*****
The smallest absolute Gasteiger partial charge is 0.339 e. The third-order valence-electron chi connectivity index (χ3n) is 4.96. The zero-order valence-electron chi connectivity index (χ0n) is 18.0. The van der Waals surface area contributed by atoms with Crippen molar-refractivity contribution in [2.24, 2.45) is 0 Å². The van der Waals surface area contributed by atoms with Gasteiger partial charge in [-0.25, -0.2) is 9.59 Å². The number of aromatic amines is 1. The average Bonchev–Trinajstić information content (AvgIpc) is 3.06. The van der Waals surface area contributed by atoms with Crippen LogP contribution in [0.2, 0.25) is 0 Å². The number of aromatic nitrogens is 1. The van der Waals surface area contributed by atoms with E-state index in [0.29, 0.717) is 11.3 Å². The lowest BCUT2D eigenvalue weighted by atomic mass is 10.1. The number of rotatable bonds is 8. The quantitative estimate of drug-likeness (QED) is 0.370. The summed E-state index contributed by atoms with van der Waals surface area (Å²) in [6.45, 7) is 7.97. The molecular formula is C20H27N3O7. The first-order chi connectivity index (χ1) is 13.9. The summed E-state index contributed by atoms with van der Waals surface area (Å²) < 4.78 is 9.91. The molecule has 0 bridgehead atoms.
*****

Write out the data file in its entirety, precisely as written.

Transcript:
The smallest absolute Gasteiger partial charge is 0.339 e. The third-order valence-electron chi connectivity index (χ3n) is 4.96. The zero-order valence-electron chi connectivity index (χ0n) is 18.0. The van der Waals surface area contributed by atoms with Crippen molar-refractivity contribution in [2.24, 2.45) is 0 Å². The van der Waals surface area contributed by atoms with Gasteiger partial charge in [-0.25, -0.2) is 9.59 Å². The number of aromatic amines is 1. The average Bonchev–Trinajstić information content (AvgIpc) is 3.06. The van der Waals surface area contributed by atoms with Crippen LogP contribution in [0.2, 0.25) is 0 Å². The number of aromatic nitrogens is 1. The van der Waals surface area contributed by atoms with E-state index in [0.29, 0.717) is 11.3 Å². The lowest BCUT2D eigenvalue weighted by atomic mass is 10.1. The number of rotatable bonds is 8. The quantitative estimate of drug-likeness (QED) is 0.370. The summed E-state index contributed by atoms with van der Waals surface area (Å²) in [6.45, 7) is 7.97. The molecular formula is C20H27N3O7. The first-order chi connectivity index (χ1) is 13.9. The summed E-state index contributed by atoms with van der Waals surface area (Å²) < 4.78 is 9.91. The molecule has 0 bridgehead atoms.